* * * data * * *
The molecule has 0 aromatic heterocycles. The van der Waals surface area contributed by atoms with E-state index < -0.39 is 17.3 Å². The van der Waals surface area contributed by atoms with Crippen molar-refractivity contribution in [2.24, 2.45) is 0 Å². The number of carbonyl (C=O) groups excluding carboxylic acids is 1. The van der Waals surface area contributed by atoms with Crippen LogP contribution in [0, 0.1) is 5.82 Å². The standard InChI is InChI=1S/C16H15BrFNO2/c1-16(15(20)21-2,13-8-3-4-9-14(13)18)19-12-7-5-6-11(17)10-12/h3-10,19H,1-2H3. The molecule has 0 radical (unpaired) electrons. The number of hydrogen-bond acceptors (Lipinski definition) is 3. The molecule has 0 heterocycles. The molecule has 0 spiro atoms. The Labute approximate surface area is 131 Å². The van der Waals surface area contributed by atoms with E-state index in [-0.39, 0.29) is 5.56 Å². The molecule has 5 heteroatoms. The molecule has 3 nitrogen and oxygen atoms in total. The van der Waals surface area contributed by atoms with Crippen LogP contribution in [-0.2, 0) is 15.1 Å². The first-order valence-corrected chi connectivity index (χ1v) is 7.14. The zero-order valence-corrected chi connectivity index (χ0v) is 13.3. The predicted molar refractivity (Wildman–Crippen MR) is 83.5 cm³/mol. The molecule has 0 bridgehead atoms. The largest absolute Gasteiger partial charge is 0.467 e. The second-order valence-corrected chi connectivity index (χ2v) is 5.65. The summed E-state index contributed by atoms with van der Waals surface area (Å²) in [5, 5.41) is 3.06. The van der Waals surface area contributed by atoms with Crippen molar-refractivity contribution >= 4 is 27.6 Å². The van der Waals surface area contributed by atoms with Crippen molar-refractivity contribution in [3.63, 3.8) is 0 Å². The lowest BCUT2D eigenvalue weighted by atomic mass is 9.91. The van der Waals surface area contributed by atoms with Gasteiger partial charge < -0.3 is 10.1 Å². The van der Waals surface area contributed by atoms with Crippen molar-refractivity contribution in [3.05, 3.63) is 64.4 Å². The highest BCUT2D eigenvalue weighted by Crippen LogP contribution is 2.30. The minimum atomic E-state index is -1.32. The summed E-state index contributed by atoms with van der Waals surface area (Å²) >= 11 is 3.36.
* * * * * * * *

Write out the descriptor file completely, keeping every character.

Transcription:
The molecule has 0 aromatic heterocycles. The van der Waals surface area contributed by atoms with E-state index < -0.39 is 17.3 Å². The van der Waals surface area contributed by atoms with Crippen molar-refractivity contribution in [2.24, 2.45) is 0 Å². The number of carbonyl (C=O) groups excluding carboxylic acids is 1. The van der Waals surface area contributed by atoms with Crippen LogP contribution in [0, 0.1) is 5.82 Å². The standard InChI is InChI=1S/C16H15BrFNO2/c1-16(15(20)21-2,13-8-3-4-9-14(13)18)19-12-7-5-6-11(17)10-12/h3-10,19H,1-2H3. The molecule has 0 radical (unpaired) electrons. The number of hydrogen-bond acceptors (Lipinski definition) is 3. The molecule has 0 heterocycles. The molecule has 0 spiro atoms. The Labute approximate surface area is 131 Å². The van der Waals surface area contributed by atoms with E-state index in [-0.39, 0.29) is 5.56 Å². The molecule has 5 heteroatoms. The molecule has 3 nitrogen and oxygen atoms in total. The van der Waals surface area contributed by atoms with Crippen LogP contribution in [-0.2, 0) is 15.1 Å². The first-order valence-corrected chi connectivity index (χ1v) is 7.14. The zero-order valence-corrected chi connectivity index (χ0v) is 13.3. The predicted molar refractivity (Wildman–Crippen MR) is 83.5 cm³/mol. The molecule has 0 bridgehead atoms. The largest absolute Gasteiger partial charge is 0.467 e. The second-order valence-corrected chi connectivity index (χ2v) is 5.65. The summed E-state index contributed by atoms with van der Waals surface area (Å²) in [5, 5.41) is 3.06. The van der Waals surface area contributed by atoms with Crippen molar-refractivity contribution >= 4 is 27.6 Å². The van der Waals surface area contributed by atoms with Crippen molar-refractivity contribution in [3.63, 3.8) is 0 Å². The lowest BCUT2D eigenvalue weighted by atomic mass is 9.91. The van der Waals surface area contributed by atoms with Gasteiger partial charge < -0.3 is 10.1 Å². The van der Waals surface area contributed by atoms with Crippen molar-refractivity contribution in [3.05, 3.63) is 64.4 Å². The highest BCUT2D eigenvalue weighted by Crippen LogP contribution is 2.30. The minimum atomic E-state index is -1.32. The summed E-state index contributed by atoms with van der Waals surface area (Å²) >= 11 is 3.36.